If you’re in the market for the ultimate in luxury and performance, however, you may want to check out the AER 557 (aer.store) which is priced at £2,199. Not only does it look elegant, with slow curves and beautifully rounded lines, it’s also ergonomically designed for stability. Its 20-inch wheels can glide smoothly over small bumps and its wide anti-slip bamboo deck makes it easy to find a comfortable position to stand. It can also reach a very respectable 25mph and can travel up to almost 20 miles on a single charge.
If you're in the UK, the best place to shop is Pure Electric, an official importer of many of these scooter brands. Pure Electric offers a great service, low prices, and a long warranty. They often offer the best cheap electric scooter deals, too.
Oh, and you'll want to make sure you're fully kitted out with the best electric scooter accessories as well.
Electric scooters road safety rules
Here's where things get a little complicated. Under UK law, most electric kick scooters are not legal for street use unless they're properly registered. Recently, though, the government has announced it's fast-tracking e-scooter trials, hoping to remove the current laws banning them (which are based on 1835 regulations surrounding horse and cart driving). This is to encourage more people to use alternative methods of transport when commuting.
These trials, which are currently being set up, allow you to legally hire and use an electric scooter in public areas where the trials are being held (more on that later).
Some high-powered e-scooters are technically classed as mopeds, though even that classification can be a little complicated. It is safe to assume that none of the scooters included below can technically be used anywhere other than on private land in the UK.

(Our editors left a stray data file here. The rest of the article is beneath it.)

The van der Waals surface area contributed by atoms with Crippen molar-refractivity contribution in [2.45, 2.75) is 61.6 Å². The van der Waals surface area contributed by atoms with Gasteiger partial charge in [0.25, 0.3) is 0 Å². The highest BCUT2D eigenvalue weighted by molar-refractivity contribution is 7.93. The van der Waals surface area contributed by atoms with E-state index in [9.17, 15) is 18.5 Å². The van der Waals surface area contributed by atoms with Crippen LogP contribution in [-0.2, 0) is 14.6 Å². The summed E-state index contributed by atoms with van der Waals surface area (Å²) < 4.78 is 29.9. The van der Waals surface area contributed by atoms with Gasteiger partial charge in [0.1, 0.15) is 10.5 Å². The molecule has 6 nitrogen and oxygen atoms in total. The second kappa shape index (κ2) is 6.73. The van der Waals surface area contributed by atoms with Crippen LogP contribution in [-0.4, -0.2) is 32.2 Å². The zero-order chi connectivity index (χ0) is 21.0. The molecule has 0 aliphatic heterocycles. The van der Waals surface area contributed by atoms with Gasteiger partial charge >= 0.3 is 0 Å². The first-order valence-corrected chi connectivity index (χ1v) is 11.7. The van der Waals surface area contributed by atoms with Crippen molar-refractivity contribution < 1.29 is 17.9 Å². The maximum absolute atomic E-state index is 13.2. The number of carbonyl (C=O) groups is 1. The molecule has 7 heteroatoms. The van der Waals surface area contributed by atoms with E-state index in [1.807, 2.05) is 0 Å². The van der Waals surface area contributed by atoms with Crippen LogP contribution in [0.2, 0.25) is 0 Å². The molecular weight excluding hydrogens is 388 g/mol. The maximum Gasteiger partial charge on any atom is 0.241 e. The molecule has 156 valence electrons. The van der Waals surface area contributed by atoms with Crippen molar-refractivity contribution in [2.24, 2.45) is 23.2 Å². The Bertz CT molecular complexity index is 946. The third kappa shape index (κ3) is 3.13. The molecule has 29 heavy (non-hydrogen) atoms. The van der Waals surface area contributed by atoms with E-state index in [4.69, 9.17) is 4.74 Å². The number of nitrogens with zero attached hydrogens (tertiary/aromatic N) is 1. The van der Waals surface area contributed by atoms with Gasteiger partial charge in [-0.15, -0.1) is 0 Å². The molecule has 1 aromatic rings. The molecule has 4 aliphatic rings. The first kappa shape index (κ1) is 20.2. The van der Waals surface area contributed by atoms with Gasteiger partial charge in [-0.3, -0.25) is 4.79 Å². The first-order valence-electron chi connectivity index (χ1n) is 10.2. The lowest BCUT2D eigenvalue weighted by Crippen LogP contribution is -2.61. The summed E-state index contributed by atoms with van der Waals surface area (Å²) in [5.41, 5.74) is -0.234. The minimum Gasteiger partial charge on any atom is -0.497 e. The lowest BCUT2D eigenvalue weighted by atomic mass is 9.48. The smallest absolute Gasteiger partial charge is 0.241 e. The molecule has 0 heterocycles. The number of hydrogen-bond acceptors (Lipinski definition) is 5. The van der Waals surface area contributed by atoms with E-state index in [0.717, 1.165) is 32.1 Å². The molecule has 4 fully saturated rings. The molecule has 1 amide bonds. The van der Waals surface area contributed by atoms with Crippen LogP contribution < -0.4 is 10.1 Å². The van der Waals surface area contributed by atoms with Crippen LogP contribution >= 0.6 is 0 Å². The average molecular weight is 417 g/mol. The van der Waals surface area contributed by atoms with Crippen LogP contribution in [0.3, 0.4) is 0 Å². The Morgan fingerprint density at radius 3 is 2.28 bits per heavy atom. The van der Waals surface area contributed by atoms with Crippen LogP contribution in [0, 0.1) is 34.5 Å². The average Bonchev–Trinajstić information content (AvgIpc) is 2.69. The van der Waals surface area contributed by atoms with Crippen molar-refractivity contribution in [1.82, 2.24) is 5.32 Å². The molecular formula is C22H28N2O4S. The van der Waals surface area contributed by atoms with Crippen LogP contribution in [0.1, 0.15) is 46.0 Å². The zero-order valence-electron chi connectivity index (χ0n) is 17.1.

Pure Electric, the UK’s largest e-scooter retailer says, ‘In practice, electric scooters are already widely used across the UK illegally, with the police generally turning a blind eye to all but the most egregiously reckless rider activity.’
With big names entering the business, and with concerns about the environmental impact of cars at the forefront, you can bet there’s at least some pressure on legislators to get things changed. But, to clarify: electric scooters can be used on private land with the owner’s consent. Thanks to a combination of the Highways Act 1835 and the Road Traffic Act 1988, it is illegal to use electric scooters on roads, cycle paths or pavements. Exemptions are being created for the scooter trial areas, solely for the rental scooters supplied to the relevant local authority. All other scooter use on the public highway will continue to breach traffic regulations and could cause the user to receive a fine and/or points on their driving licence.
US law varies from state to state, so you really must check local laws before you purchase an electric scooter.